If you took a look at this piece of fruit, would you say it looked like a Sharon? No, me neither. Not that I particularly have an idea in my head about what a Sharon should look like, but still, it’s not the most immediate name for this glorious fruit. That said, I absolutely love the fact that this wonderful orange sphere has, as one of it’s many moniker’s, the name Sharon. It makes me smile every time. Anyway…
I don’t know about you, but for some reason I find it more challenging to eat my quota of fruit when it’s cold. To be honest, I naturally veer towards cake at any time of year, as it compliments tea so well, which is wonderful all year round. So often, autumnal fruit needs working on before you can eat it, which can be off putting when it’s dark – hmmm, not too sure I can truly justify that explanation, but let’s pretend, for the sake of argument, that it is perfectly logical…
As it becomes more of a chore, mentally, to chose fruit over cake, I have found that you need to put in place a couple of tricks to make it all look more inviting. And this is where Sharon, or Persimmon to some, comes to the fore. You have to be patient with Sharon fruit, so buy a few and let them sit in a bowl, ripening for a few days. As they sit there, they will gradually cajole your mind into thinking that they look rather inviting as a snack. Unlike the pear which will suddenly go off and become inedible when you nip out to the shops, Sharon will continue to glow a deeper orange, gradually. Like a well lit fire.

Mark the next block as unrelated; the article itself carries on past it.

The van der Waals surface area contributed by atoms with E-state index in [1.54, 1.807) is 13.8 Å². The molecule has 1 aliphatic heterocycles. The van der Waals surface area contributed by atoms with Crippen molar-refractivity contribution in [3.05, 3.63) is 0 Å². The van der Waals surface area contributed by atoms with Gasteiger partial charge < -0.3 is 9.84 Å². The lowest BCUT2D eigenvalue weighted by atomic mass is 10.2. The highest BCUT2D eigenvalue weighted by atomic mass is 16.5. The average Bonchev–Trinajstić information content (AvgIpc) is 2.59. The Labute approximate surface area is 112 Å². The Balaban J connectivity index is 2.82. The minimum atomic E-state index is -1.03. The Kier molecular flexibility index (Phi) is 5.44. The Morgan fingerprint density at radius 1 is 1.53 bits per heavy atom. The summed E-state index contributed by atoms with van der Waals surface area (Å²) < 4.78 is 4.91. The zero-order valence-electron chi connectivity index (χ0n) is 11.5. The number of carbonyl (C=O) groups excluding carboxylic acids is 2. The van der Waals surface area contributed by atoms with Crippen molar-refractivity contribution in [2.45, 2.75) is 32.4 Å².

Even when they are squidgy to touch, Sharon never tastes over ripe, in fact the sweetness is glorious. I have even read somewhere that Sharon can help stave off heart problems, which is interesting, as normally, fruit which naturally sugars when it ripens, such as bananas and grapes, are seen as the devil incarnate to health.
For those of you who may have seen Sharon, but not yet tasted the fruit, I highly recommend you pop down to the grocers and get yourself a couple. They are in abundant supply at the moment which usually means they have not been force grown and are therefore in much more of their natural state. I have to say, I eat the skins as well, just like an apple. However, similarly, just like an apple, the skin can often be a little tough and bruised, and so, in this instance, it is best to peel them.
However you chose to devour your Sharon fruit, the wonderful thing about them is their soft fruitiness which accompanies perfectly, their beautiful colour. So evocative of summer. So complimentary to autumn.
Why not give them a try and let me know how you get on?